1/4 c finely chopped parsley

2 cloves garlic, finely chopped
1 t lemon zest, finely chopped
1 sprig of mint, finely chopped (optional)

In a medium sauce pan heat:

1 T olive oil

2 cloves garlic, cooked in lamb broth, removed from skin

Add the following and simmer until liquid is reduced by approximately half, about 5 minutes:
1 15 oz can cannellini beans, drained but not dry
3/8 c chicken stock
1 T lemon juice

Put bean mixture in a food processor or, my choice, use an immersion blender, and blend until smooth. Add more chicken stock if necessary to achieve a smooth consistency. If this puree is made well before lamb is ready to be served, it should be warmed in the microwave before serving.


Boil in small saucepan, until reduced to 1/4 c, about 10 - 15 minutes

1 c red wine

Remove from heat and add

1 T cold cut-up butter
Swirl pan until butter is melted and sauce is thickened



Divide the warm bean mixture, the sauteed greens and the lamb shanks between 2 plates or large pasta/soup bowls.  Pour the wine sauce over each of the two lamb shanks. Put a generous tablespoon of gremolata on top of each lamb shank.  Serve immediately.

Reviewed 5/29/2017

Wednesday, April 10, 2013

Potato Salad

While almost all of my favorite recipies and adaptions are now posted, occasionally I find one missing.  Last time was when Alex called me and asked where she could find my Spinach Salad recipe. This time I was getting ready to make potato salad for a group I hosted last weekend and found I had to dig through my cookbooks. My Hot Potato Salad, a holiday favorite, follows a strict recipe, but cold potato salad....

Cooked cold potatoes and dressing; you can really make it up as you go along depending on what is in season and what is in your refrigerator.  I love shelled fresh raw peas in this salad but that just doesn't work in early April in New England. When I checked on the allergies of the weekend guests, I found raw onions were out, so this time onions were replaced by sweet peppers. I also prefer a dressing that is lighter on the mayonnaise or equivalent and heavier on the mustard and vinegar components.

Cook until just tender to a fork but not mushy (ie test often!)

3 pounds small Red Bliss or Yukon Gold potatoes, scrubbed but not peeled and cut into quarters or 1 1/2" slices

While potatoes are cooking, prepare other veggies

2 carrots, scrubbed and if necessary peeled, cut into 1/4-inch dice
3 ribs celery, cut into 1/4 inch dice
1/2 red onion, chopped
1/2 sweet pepper or several small multi-colored peppers, chopped (optional)
1 c fresh shelled peas or snap peas, cut on the diagonal into several slices (if in season)

When potatoes are just barely tender, remove from heat, drain, rinse with cold water, dry and cut into bite size cubes.

Mix dressing.  I tend to dress on the light side, for a more heavily dressed salad (or if more additional veggies are used), increase mustard  dressing and mayo to 1/2 c each:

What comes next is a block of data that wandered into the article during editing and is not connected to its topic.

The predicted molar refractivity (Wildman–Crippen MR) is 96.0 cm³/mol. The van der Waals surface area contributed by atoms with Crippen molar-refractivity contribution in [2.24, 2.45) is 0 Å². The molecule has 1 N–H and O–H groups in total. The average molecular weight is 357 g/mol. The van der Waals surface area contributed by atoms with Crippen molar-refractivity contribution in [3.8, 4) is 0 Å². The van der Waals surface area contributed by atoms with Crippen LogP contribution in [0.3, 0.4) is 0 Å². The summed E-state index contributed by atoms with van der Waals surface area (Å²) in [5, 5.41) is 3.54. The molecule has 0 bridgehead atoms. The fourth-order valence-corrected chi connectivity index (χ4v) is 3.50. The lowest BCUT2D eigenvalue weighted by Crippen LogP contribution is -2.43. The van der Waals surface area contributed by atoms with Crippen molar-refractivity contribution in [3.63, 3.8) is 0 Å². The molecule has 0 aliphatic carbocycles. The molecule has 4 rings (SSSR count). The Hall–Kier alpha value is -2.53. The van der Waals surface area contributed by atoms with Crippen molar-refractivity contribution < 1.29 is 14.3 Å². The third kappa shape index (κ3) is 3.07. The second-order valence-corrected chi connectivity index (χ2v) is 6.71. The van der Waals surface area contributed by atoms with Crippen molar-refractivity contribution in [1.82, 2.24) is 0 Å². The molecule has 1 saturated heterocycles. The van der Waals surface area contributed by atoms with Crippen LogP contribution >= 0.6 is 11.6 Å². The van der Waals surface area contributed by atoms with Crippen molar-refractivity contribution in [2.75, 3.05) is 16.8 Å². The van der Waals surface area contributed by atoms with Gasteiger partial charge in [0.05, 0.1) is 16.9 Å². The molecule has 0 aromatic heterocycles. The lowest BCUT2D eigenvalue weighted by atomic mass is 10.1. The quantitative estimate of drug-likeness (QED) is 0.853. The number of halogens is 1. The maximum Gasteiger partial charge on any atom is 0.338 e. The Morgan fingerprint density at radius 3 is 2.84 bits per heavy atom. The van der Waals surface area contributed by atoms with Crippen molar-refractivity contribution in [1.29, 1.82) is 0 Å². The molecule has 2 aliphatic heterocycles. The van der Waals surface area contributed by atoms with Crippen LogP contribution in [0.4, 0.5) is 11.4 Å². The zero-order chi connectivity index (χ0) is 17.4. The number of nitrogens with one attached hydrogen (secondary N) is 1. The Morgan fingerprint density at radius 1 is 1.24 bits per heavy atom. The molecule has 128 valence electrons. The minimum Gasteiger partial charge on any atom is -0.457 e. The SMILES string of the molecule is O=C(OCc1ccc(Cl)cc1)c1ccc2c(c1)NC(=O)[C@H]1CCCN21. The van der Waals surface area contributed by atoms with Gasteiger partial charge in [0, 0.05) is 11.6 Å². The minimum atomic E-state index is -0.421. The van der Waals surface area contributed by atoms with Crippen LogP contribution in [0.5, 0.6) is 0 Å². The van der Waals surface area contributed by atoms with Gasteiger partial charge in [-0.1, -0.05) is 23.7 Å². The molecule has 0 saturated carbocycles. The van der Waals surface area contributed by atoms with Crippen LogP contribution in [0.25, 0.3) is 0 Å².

1/3 c Mustard Dressing (not Mustard Maple)
1/4 t salt, pepper and more salt if desired to taste
1/3 c Mayonnaise (I use Spectrum Light Canola Mayo)

Mix the potatoes and the veggies and dress, then toss in

1/2 c fresh dill chopped (or substitute parsley)

Serves 7 - 10

Reviewed 6/18/2017

Thursday, April 4, 2013

Cool Tools 3

Cool Tools, Cools Tools 2, and Cool Tools 3 feature books and kitchen tools I have cooked without for many years, but now find incredibly valuable additions to my kitchen. Most all of these just weren't available, or readily available in their current form, when I started cooking.

When I was making Pea Soup from the leftover Christmas Eve ham, Alexandra asked incredulously, "Don't you have an immersion blender?" Then upon my response added, "You really should get one."  I recently did and Alexandra, as usual, is absolutely right. Making soup, especially soup with beets, really trashed my kitchen. By the time I had ladled the soup, in batches, into the food processor, pureed the soup, poured it into a bowl, then processed the next batch I had soup dripping down the sides of the pan, processor, and bowl and on the counter.

The immersion blender purees a large kettle of soup in just a couple of minutes. No food processor bowl or holding bowl required. The only two items requiring washing are the soup pan itself and the end of the immersion blender which can go into the dishwasher (photo left, spoons for scale). This tool makes making pureed soup so much easier I will be making  Pea SoupCarrot Soup,  Beet Soup, Gazpacho/Solmorejo, Pumpkin Soup and Potato Leek Soup  and other pureed soups much more frequently.

In addition, I have found the immersion blender works fairly well for Parsnip and Fennel Puree. Because this mixture contains less liquid than soup, the blending takes longer and the end result is not quite as silky as when done in a food processor.  Botton line, when I am just cooking for Ed and me, I'd probably use the immersion blender for this recipe, when cooking for a larger group, the food processor.

Revieved 9/22/2017